Another one of my favorite songs from 15 Minutes is “Winner Go Down.” Despite its contemporary subject matter, you wrote this song many years ago with Barry Manilow. How did this song come to be when you originally wrote it? And did you have to modify it at all to fit on 15 Minutes?
Barry told me he had always liked the lyric, but never found a place to use it… the 15 Minutes project was a natural, but there were still some glitches. In the studio, it just seemed too long and unwieldy and I did a quick on-the-spot rewrite that removed an entire verse and very much compressed the whole thing… that went over fine at the time, but later Barry went back to the full lyric as it had been originally, and that is what is on the album. He said he found a way to make it work musically and didn’t want to sacrifice any of the words — joy to a lyricist’s ears!
“Winner Go Down” wasn’t the only old song made new again on 15 Minutes. “He’s a Star,” formerly known as “She’s a Star” got reworked for the album, and I love it even more than the original. What was it like revisiting this song?
It reinvented the song for me, because placing it into a story gave it more context. Originally, it had conjured some generic diva whose world revolved around her career… in 15 Minutes, it became a crucial transition point for an established character. Until then, he’d been a nice guy, a happy success story, and this song showed the dream beginning to curdle around the edges as he becomes more and more isolated, “left with no companions, only enemies and slaves.” We see him beginning that downward spiral which is such a cliché in show business — exactly because it almost invariably happens. We see this transition and decline ensnare talented people over and over again and the song just fell into place to mark the “uh-oh” point.
One of my favorite songs of yours is “Sandra” because it talks about how we all wear masks sometimes to hide our feelings and that no one knows if you’re truly happy other than you. It’s sad and inspirational at the same time. And while it was written in third-person, this beautiful song also presented a self-reflective narrative. What inspired this song? And what was it like blending these songwriting perspectives for “Sandra”?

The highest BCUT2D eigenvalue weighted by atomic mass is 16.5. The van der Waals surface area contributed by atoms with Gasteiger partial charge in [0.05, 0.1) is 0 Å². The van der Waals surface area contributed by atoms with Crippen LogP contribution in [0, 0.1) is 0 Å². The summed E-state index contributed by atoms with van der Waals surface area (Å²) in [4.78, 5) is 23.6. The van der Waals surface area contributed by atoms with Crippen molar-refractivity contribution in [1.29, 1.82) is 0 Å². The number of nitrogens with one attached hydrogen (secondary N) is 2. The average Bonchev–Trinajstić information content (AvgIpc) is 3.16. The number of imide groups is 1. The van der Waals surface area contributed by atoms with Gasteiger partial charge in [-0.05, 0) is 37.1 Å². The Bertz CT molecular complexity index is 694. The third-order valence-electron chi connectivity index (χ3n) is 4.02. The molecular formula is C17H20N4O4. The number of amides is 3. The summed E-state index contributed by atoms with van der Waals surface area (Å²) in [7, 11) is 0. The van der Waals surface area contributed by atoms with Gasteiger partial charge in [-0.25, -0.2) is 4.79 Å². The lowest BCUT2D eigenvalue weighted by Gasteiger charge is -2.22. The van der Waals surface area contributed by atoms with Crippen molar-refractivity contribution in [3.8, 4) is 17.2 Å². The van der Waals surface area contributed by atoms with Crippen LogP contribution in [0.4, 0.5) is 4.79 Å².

To be honest, it was one of those things that happened instinctively. I was going to bed very tired one night and suddenly had the impression of this woman and her unhappy story, as though she were right there in the room. I was irritated, didn’t want to write anything, but I felt she deserved to be heard so I hurriedly scrawled down the lyric and went to sleep. I think that was before I even knew Barry, but it was there in a file when we began working, so I sent it to him.
I heard that you recently finished ghostwriting a book. What can you share about this project?
This involved rediscovering a friend I had lost track of many years ago. She told me to my surprise that she was now working as a psychic counselor at Miraval, a very high-end resort in Arizona. The management there kept insisting they needed a book about her to offer in the gift shop and, as she wasn’t a writer, I said “Oh, let me do it –” It was an intriguing challenge to write in someone else’s voice, tell her story (and attention, Meryl Streep!! it’s quite a story — should be a movie!) and I enjoyed interviewing her about the past and then turning our conversations into text. It’s called Nothing Logical About It, which could possibly serve as a title for most of our life stories!
In addition to the book, do you have any exciting projects on the horizon that you’re working on?
It’s time to re-invent myself once again, and I’m juggling a number of ideas. I am fascinated with people and love telling stories, and whether that will now take the form of a novel, a play, or a collection of short pieces remains to be determined. But determine it I will — and when I have something to show for my efforts, I’ll let you know!